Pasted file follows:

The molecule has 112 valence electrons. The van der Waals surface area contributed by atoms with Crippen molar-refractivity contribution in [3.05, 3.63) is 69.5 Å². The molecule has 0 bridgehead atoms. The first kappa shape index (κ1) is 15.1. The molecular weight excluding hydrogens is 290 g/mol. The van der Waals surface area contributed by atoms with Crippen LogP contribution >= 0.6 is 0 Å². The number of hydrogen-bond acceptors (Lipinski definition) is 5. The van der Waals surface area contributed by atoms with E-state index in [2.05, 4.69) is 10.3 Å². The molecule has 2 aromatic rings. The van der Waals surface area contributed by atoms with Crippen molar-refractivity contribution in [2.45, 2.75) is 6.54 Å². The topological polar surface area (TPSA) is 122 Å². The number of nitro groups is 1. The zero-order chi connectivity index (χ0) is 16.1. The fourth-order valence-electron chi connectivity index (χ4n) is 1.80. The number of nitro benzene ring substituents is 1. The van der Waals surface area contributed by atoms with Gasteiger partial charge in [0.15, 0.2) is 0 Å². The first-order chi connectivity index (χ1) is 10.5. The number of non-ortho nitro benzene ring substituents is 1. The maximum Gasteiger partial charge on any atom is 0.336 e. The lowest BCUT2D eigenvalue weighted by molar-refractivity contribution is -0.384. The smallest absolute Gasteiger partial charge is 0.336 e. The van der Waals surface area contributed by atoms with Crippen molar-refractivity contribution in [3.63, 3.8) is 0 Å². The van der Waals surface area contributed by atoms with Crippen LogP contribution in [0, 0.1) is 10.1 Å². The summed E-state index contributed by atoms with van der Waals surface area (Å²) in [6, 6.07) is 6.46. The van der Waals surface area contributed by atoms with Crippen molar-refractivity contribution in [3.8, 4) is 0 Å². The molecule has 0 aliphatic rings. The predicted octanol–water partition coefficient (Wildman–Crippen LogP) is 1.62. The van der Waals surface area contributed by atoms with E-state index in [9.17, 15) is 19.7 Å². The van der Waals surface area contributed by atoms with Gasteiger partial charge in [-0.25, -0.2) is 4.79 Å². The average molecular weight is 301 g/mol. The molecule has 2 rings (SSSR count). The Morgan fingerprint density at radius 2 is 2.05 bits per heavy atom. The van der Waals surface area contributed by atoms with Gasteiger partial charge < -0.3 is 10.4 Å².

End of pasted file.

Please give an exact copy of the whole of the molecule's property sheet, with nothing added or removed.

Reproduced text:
The molecule has 112 valence electrons. The van der Waals surface area contributed by atoms with Crippen molar-refractivity contribution in [3.05, 3.63) is 69.5 Å². The molecule has 0 bridgehead atoms. The first kappa shape index (κ1) is 15.1. The molecular weight excluding hydrogens is 290 g/mol. The van der Waals surface area contributed by atoms with Crippen LogP contribution >= 0.6 is 0 Å². The number of hydrogen-bond acceptors (Lipinski definition) is 5. The van der Waals surface area contributed by atoms with E-state index in [2.05, 4.69) is 10.3 Å². The molecule has 2 aromatic rings. The van der Waals surface area contributed by atoms with Crippen molar-refractivity contribution in [2.45, 2.75) is 6.54 Å². The topological polar surface area (TPSA) is 122 Å². The number of nitro groups is 1. The zero-order chi connectivity index (χ0) is 16.1. The fourth-order valence-electron chi connectivity index (χ4n) is 1.80. The number of nitro benzene ring substituents is 1. The van der Waals surface area contributed by atoms with Gasteiger partial charge in [0.15, 0.2) is 0 Å². The first-order chi connectivity index (χ1) is 10.5. The number of non-ortho nitro benzene ring substituents is 1. The maximum Gasteiger partial charge on any atom is 0.336 e. The lowest BCUT2D eigenvalue weighted by molar-refractivity contribution is -0.384. The smallest absolute Gasteiger partial charge is 0.336 e. The van der Waals surface area contributed by atoms with Crippen molar-refractivity contribution in [3.63, 3.8) is 0 Å². The van der Waals surface area contributed by atoms with Crippen LogP contribution in [0, 0.1) is 10.1 Å². The summed E-state index contributed by atoms with van der Waals surface area (Å²) in [6, 6.07) is 6.46. The van der Waals surface area contributed by atoms with Crippen molar-refractivity contribution in [3.8, 4) is 0 Å². The molecule has 0 aliphatic rings. The predicted octanol–water partition coefficient (Wildman–Crippen LogP) is 1.62. The van der Waals surface area contributed by atoms with E-state index in [9.17, 15) is 19.7 Å². The van der Waals surface area contributed by atoms with Gasteiger partial charge in [-0.25, -0.2) is 4.79 Å². The average molecular weight is 301 g/mol. The molecule has 2 rings (SSSR count). The Morgan fingerprint density at radius 2 is 2.05 bits per heavy atom. The van der Waals surface area contributed by atoms with Gasteiger partial charge < -0.3 is 10.4 Å².